WINNIPEG’S FESTIVAL OF FILM AND VIDEO ART
Wednesday October 7 – Saturday October 10, 2009
Curated by Cecilia Araneda
Introduced by Philip Hoffman
DEATH, LIFE, LOVE, MEMORY AND LOSS TOGETHER COMPRISE THE ESSENTIAL STUFF THAT FORMS THE OEUVRE OF CANADIAN EXPERIMENTAL DOCUMENTARY FILMMAKER PHILIP HOFFMAN
“Indeed, in an interview with Barbara Sternberg, Hoffman acknowledges that “not all filmmakers deal with death so directly, or so often” as he has within his body of work. And yet, this is just the start, because there is no single way to merely ‘watch’ a Hoffman film; when you enter the darkened space of the cinema, you become a participant within Hoffman’s memories and you come to know Hoffman as a person perhaps better than you know yourself.
Hoffman hands down film in a very personal and transformative way, without much fanfare, but in a way that indelibly impacts the receiver. If documentary is “the telling of a story or illumination of themes, as poetry is a story or theme told by images,” as defined by John Grierson – long recognized as the ‘father’ of documentary in Canada through his influence in the establishment the NFB – and poetry “uses many effects of sound, imagery and vocabulary to achieve a heightened, intensive form of expression,” as the Gage Canadian Dictionary posits, then Hoffman is indeed a master documentarian through his poetic diary cinema experimentations, even as he actively seeks to purge “the ghost of Grierson” with his work at the same time, replacing the traditionally strong educational leaning of the documentary form with something that is far more personal.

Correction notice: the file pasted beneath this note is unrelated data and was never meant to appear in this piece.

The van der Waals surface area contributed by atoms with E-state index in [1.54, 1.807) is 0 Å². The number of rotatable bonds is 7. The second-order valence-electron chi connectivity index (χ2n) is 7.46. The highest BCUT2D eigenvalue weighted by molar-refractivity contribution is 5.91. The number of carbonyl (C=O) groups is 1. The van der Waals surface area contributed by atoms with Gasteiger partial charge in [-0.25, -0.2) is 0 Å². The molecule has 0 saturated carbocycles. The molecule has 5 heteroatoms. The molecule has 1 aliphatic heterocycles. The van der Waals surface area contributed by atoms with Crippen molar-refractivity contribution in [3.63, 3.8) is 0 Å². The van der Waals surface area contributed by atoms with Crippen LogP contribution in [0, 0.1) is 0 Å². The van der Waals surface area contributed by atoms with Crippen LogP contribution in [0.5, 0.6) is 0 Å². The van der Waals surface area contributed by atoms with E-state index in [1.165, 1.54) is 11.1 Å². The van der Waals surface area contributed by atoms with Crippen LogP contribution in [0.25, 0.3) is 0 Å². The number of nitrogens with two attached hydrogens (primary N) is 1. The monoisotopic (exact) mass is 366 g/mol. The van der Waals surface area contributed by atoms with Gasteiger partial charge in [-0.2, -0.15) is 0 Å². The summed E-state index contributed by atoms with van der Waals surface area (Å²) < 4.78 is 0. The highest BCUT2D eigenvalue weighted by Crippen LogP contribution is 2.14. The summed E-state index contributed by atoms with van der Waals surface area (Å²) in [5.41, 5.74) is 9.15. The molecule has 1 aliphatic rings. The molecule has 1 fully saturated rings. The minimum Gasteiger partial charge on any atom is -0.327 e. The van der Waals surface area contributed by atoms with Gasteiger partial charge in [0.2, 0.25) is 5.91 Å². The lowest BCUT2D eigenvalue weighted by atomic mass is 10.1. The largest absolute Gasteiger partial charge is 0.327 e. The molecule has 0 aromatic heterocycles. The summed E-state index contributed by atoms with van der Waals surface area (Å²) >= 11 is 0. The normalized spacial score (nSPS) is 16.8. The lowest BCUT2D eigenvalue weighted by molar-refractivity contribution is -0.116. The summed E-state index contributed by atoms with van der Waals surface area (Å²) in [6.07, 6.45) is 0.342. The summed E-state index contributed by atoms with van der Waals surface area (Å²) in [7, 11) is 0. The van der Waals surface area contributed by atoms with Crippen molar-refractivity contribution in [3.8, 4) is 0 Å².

Philip Hoffman is well recognized as one of the most influential filmmakers working in Canada today, not only for the exceptional quality and depth of his own body of work, but also for his 15 year old Independent Imaging Retreat – or Film Farm, as it is better known. Even in Winnipeg, Hoffman’s Film Farm was the integral underpinning to a new do-it-yourself aesthetic that emerged in the early 2000’s through the Winnipeg Film Group’s Film Experiment workshop series initiated by Film Farm alumnus Solomon Nagler. This series saw as its direct legacy a new generation of film craftspersons and curators emerge in the city, including such notables as Mike Maryniuk and Jenny Bisch, along with countless others, and transformed the directional path of filmmakers such as Carole O’Brien, who evolved from a traditional narrative approach to working to becoming one of the most accomplished experimenters in film working in Winnipeg today.
— Cecilia Araneda